Six Signs a Home Might Be the ONE

You might have heard that saying about the number of fish there are in the sea – the sea of prospective dates and mates. The same goes for homes on the market. Even when the market heats up as it's doing now, it's not uncommon for a buyer to visit 10, 20 or even more homes before finding the property they want to make their home.

These numbers can be daunting, but even the most particular buyers, even buyers who are frustrated by how many homes don't seem like the right fit, can take heart in this one truth of dating that also applies to house hunting:

You only need to find ONE.

So the next question is this: how do you know which fish is the one you should take home – I mean, make your home? To help, here are six signs that a given home you're viewing might in fact be "The One":

1. You instantly feel possessive about the property. When you walk into 'The One' no matter how long you've been house hunting, you'll get an involuntary surge of energy to do whatever it takes to make that home yours. If you're at an Open House and other buyers are viewing the place, you'll start to feel competitive. If you're at a private viewing, you'll start to talk numbers and offer logistics. For that matter, some buyers start making calls to their financial planners, generous parents, and contractors from the front porch steps of their "One" – during the first viewing!

If you walk through a place and leave with your heart or mind set on making it yours, it might be "The One."

2. You start to see its flaws as adorable quirks. Train tracks 10 feet from the bedroom window? Next door neighbor that runs a pigeon-sitting service? Okay – I exaggerate! But if you find yourself viewing a home with traits that you would normally deem undesirable or as deal-killers, yet you like the place so much that you instinctively compile a mental list of reasons those traits just don't matter, you might have found "The One."

Smart buyers should be aware of a syndrome some call "Pottery Barn Psychosis," whereby the aesthetics of a wonderfully staged home with amazing curb appeal can hypnotize a buyer. This syndrome renders buyers blind to the negative property features, which would be glaring or grave concerns if the place weren't so stinking cute. It's fine to make a conscious decision that the pros of a place outweigh its cons, and even to consciously re-rank your priorities in light of a particular property's advantages.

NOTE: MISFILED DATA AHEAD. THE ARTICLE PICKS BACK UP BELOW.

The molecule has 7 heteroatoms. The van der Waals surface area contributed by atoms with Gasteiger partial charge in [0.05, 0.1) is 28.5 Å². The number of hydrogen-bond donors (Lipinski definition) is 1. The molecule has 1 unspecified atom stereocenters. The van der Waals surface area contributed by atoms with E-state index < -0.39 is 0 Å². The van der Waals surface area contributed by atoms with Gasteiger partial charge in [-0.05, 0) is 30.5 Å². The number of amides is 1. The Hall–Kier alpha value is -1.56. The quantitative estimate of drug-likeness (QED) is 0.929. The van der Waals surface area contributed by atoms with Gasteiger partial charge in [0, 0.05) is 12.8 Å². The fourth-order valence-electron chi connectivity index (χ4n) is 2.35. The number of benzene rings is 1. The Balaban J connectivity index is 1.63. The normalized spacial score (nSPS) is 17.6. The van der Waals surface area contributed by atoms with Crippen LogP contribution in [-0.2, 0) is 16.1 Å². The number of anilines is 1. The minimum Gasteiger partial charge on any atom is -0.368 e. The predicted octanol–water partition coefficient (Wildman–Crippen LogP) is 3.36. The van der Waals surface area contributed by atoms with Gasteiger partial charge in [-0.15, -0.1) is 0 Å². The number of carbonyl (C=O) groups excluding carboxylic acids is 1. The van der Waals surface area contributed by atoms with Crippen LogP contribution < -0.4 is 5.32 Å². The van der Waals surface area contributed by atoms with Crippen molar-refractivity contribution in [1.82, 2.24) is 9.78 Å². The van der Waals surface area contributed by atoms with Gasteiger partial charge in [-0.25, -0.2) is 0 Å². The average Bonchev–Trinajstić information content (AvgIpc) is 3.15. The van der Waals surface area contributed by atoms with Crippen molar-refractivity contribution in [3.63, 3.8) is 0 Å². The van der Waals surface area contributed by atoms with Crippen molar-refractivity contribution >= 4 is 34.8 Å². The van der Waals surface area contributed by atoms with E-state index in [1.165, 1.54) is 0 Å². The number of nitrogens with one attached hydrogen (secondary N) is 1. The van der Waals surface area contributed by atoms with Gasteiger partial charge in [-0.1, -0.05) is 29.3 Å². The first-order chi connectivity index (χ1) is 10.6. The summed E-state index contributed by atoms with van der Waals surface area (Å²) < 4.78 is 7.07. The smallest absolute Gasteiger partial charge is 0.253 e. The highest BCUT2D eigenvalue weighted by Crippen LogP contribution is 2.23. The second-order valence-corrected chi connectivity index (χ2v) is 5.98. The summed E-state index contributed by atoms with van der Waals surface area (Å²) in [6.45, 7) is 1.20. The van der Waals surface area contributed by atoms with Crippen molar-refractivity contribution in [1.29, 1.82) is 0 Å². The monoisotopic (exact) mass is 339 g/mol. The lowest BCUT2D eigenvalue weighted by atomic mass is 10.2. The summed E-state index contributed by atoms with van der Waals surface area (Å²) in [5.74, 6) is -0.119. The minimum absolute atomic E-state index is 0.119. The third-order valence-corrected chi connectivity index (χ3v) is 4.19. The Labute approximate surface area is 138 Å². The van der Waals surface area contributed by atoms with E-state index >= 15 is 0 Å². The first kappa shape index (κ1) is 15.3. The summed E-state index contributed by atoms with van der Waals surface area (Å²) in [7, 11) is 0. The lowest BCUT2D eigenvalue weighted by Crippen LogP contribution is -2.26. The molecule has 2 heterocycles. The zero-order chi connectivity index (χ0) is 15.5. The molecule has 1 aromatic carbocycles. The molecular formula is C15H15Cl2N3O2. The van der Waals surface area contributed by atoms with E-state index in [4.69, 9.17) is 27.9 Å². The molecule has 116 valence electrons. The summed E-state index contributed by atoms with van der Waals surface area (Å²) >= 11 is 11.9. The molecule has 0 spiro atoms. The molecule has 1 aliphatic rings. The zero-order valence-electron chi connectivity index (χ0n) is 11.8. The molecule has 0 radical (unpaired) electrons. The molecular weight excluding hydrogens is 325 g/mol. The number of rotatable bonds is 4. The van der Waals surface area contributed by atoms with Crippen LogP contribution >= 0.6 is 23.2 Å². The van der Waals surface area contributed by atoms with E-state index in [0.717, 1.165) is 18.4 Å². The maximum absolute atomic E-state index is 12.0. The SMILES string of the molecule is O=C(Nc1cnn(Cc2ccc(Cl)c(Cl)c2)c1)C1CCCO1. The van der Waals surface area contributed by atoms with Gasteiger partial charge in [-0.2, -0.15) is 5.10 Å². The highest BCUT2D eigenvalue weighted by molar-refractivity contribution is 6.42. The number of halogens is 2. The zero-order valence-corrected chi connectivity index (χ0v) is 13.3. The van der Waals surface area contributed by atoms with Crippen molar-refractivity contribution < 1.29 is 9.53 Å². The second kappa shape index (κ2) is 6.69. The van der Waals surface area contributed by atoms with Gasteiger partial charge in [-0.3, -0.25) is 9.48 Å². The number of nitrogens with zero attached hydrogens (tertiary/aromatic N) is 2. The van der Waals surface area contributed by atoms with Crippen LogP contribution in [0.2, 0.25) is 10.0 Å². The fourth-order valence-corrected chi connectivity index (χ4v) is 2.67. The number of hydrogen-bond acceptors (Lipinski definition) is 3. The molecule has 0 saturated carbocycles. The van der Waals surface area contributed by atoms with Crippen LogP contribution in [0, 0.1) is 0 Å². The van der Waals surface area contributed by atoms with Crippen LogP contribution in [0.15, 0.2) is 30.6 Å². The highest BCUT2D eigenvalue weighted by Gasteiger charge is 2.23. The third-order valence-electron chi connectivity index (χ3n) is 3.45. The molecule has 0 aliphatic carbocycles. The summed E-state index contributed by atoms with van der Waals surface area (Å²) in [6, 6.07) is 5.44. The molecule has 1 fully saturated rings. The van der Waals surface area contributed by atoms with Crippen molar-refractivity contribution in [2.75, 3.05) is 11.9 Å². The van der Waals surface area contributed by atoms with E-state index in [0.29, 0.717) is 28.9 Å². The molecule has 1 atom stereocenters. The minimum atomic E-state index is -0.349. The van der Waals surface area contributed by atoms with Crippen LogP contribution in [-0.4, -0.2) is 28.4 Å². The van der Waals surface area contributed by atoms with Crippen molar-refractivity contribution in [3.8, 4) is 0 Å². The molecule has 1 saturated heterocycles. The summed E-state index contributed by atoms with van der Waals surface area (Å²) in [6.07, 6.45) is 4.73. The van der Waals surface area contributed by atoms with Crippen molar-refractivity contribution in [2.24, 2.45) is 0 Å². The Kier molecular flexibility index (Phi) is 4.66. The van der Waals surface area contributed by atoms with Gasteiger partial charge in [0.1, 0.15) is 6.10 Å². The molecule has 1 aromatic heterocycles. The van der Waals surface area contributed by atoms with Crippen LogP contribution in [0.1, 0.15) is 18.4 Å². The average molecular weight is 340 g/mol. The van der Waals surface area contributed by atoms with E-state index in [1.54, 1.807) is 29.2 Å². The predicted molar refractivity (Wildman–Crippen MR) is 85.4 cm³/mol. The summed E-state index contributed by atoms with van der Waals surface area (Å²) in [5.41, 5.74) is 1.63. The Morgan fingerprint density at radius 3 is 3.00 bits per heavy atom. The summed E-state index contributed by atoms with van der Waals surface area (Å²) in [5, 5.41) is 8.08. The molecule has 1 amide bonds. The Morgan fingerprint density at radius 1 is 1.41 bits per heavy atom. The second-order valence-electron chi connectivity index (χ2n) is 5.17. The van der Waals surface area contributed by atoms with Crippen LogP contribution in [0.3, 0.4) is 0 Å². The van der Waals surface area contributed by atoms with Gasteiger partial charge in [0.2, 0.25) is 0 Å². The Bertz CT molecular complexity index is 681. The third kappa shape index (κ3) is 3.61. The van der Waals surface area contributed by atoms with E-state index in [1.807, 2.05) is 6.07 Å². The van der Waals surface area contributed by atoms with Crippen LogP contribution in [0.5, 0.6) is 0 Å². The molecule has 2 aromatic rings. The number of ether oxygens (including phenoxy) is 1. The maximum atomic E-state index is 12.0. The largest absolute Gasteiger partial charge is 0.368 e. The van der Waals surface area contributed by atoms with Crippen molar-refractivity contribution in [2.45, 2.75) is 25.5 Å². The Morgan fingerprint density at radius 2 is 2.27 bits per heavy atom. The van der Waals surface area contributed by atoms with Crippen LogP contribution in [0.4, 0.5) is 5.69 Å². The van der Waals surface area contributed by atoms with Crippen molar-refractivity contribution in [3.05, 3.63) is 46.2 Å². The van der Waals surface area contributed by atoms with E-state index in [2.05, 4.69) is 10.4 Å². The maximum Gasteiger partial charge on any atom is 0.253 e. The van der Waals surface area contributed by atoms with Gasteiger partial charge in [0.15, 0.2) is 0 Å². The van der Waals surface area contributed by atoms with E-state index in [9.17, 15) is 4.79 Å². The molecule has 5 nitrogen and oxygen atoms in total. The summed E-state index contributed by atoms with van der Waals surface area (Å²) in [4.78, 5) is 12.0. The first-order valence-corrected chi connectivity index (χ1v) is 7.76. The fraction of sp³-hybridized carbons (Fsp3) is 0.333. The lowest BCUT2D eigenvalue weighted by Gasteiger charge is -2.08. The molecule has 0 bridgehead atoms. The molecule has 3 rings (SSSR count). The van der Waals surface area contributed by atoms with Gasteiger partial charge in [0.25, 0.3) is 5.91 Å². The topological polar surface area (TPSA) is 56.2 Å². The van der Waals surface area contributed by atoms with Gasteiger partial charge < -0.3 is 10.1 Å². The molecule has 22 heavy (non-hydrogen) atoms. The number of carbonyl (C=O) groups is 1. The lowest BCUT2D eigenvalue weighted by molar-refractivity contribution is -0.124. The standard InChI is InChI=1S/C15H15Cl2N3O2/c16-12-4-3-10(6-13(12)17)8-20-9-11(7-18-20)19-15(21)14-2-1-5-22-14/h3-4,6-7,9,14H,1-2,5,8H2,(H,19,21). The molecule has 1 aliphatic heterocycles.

But throwing reasonable guidelines for your home out of the window because it's just so stinking cute is about as savvy as doing the same with your dating prospects – not a setup for success.

Buyers can avoid falling victim to Pottery Barn Psychosis (and the Buyer's Remorse that often follows suit) by writing down your absolute musts and deal-breakers before you ever step foot in a single property – and by revisiting this document before you write an offer and again before you remove your contingencies.

If you find yourself viewing a home with traits that you would normally deem undesirable, yet you like the place so much that you instinctively compile a mental list of reasons those traits just don't matter, you might have found "The One."

3. You immediately envision your own family, furniture, decor, daily activities or remodeling choices in/to the home. If you find yourself, during a property viewing, measuring the dining room with your footsteps to be sure your Grandma's table will fit, discussing whether the wall between kitchen and dining room can be removed or

your mind's eye Photoshopping a given property to insert your bedroom set, your dining table and favorite wall hangings into place it's entirely possible that the home you're viewing could be "The One" for you.

4. You lose interest in seeing other homes. When you find "The One," your interest in seeing other homes dissipates, instantly – no matter how many homes you've seen or how long you've been house hunting.

5. The bathroom and kitchen don't disgust you. We humans are born with only two fears in life: the fear of falling and the fear of loud noises. By about eight months old, we start to acquire new fears. Chief among them: the fear of other people's kitchens and bathrooms.